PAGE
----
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Hermine - Hurricanes and Groundwater

Posted on September 1, 2016 at 1:55 PM Comments comments (0)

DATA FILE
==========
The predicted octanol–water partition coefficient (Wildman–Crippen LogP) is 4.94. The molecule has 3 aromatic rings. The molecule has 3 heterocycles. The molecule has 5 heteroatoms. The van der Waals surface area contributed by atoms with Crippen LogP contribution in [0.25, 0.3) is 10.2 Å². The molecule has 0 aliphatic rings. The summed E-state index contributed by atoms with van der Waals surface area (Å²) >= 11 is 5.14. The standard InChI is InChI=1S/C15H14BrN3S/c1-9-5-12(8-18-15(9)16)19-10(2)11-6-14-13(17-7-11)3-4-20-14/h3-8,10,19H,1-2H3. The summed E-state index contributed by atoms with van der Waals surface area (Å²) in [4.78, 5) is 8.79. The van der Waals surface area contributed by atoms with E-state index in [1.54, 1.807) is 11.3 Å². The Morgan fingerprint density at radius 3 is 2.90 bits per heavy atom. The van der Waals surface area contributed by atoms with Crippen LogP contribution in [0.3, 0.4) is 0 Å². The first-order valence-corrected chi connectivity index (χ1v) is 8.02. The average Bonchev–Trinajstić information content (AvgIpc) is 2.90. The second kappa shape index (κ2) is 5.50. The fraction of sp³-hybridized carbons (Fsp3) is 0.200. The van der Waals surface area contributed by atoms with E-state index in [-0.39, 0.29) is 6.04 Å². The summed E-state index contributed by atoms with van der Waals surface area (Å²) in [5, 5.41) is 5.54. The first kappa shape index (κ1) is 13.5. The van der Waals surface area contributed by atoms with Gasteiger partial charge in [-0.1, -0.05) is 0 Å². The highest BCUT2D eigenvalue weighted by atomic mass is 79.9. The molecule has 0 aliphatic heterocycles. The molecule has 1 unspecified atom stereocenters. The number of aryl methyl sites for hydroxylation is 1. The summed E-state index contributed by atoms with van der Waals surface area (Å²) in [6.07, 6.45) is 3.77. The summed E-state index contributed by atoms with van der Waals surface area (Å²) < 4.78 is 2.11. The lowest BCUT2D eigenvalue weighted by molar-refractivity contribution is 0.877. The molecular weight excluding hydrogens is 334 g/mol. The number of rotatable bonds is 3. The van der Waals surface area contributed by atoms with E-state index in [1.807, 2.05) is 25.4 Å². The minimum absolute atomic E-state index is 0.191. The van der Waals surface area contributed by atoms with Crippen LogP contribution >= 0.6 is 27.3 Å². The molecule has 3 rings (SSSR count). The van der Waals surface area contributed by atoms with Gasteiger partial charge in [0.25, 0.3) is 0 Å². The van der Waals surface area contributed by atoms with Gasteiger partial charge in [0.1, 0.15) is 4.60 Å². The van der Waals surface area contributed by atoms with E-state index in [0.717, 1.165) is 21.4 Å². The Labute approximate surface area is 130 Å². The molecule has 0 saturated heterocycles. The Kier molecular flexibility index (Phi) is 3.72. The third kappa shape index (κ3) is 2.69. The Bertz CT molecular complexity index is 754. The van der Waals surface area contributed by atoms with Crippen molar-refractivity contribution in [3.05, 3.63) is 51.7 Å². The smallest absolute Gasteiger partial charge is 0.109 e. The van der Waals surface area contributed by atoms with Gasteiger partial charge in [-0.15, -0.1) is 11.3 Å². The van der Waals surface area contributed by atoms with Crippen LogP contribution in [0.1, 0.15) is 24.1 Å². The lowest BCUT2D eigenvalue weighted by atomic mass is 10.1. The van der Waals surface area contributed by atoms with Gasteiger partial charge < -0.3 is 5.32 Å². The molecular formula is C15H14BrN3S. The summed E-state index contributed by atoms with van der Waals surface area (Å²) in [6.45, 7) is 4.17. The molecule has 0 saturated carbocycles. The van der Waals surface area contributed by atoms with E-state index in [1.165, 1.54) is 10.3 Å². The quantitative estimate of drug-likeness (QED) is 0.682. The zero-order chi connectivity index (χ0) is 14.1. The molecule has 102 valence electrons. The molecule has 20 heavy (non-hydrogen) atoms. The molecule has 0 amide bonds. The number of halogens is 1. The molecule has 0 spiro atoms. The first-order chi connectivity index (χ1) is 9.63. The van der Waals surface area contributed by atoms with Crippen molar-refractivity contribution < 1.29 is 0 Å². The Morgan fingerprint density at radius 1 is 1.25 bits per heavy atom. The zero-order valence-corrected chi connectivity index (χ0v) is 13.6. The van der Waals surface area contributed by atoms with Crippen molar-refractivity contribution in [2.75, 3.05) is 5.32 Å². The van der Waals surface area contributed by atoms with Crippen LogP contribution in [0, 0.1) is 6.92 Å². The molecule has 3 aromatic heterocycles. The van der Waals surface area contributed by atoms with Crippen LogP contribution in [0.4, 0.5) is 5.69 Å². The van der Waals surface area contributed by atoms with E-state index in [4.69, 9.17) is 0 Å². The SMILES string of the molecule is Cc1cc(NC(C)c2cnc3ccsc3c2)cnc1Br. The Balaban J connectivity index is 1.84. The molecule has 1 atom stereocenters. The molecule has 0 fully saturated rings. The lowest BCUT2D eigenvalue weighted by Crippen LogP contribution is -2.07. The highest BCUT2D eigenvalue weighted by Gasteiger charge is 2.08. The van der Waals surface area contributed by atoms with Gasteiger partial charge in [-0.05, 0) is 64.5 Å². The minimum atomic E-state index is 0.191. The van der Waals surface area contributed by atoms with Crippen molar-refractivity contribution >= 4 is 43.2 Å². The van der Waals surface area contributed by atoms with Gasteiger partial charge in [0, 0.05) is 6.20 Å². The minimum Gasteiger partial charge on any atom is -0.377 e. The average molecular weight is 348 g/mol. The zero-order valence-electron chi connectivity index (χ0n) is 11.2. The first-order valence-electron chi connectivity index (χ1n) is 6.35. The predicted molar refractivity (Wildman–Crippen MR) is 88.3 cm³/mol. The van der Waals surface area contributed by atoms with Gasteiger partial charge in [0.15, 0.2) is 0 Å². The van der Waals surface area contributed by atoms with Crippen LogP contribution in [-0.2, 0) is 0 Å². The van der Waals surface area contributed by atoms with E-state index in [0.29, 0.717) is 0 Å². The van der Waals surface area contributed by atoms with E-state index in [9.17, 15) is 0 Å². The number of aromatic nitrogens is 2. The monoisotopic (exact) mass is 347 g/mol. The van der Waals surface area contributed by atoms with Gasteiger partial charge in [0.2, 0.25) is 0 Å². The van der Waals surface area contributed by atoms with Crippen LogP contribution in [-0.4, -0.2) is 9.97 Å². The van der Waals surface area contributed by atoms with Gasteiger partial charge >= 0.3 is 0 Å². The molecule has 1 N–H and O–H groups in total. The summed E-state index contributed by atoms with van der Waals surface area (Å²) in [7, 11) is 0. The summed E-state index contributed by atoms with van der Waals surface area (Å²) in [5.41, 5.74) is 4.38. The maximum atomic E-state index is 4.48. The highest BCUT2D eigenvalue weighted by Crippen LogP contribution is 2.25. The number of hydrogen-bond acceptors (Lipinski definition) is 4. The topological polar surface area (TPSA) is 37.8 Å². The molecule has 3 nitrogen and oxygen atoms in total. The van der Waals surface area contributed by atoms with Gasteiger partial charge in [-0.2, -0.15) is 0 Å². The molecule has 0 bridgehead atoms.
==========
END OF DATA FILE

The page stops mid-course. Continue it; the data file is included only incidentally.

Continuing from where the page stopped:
As Tropical Storm Hermine, possibly soon-to-be Hurricane Hermine, bowls into Florida, we are expecting several inches of rain. Its been a pretty average summer for rainfall already, and we've been dealing with some pretty wet sites for drilling just lately. Our Florida "wet and dry" seasons can lead to some dramatic changes underground too. Daily rains and tropical systems can be a driving force for sinkhole formation, particularly in areas where stormwater runoff is concentrated, such as dry retention ponds and ditches. The localized increase in drainage down through the soil below a dry retention pond leads to a process called "suffusion", which is the removal of fine particles from the soil. If there are holes in the limestone below and the water can flow into the limestone, then this can be a mechanism for sinkhole formation. Sinkholes can also form in the aftermath of heavy rainfall. As groundwater levels rise through the rainy season, the load that the soil resting on the limestone at depth "feels" reduces, through a process akin to buoyancy. As the groundwater level falls back again, then the load of the soil is reapplied, and sometimes, if there is a cavity in the limestone close to the top of rock, then that lifting and relaxing of the soil can cause the soil and/or the top of rock to weaken and fail, leading to sudden sinkhole formation. Tropical Storm Debby in 2012 was responsible for dozens of collapse sinkholes, many of which formed in this way. We at IDGS can help. We can act as "first responders" with our drilling and GPR equipment if a sinkhole either forms or is suspected after heavy rain. Knowing how high the water table can rise is also a skill that helps in the design of stormwater ponds. If a pond is designed to be dry, then no-one wants to see cat tails growing in it at the end of the wet season. Also, if the pond is designed to be wet, no one wants to see a swampy mess instead of a nice body of water at the end of the rainy season. Predicting the "seasonal high groundwater" is key, and its as much art as science! We at IDGS can help here too. We can estimate seasonal low and high groundwater table by direct measurement or by installing monitoring pipes in boreholes, to see where the "stabilized" groundwater rests. We can also find signs of high groundwater, such as staining and mottling of soils. GPR can also be used on a broader scale, since the GPR signal is damped down when it enters saturated soil. Hope that everyone stays safe during the storm! David Wilshaw, MS, PG IDGS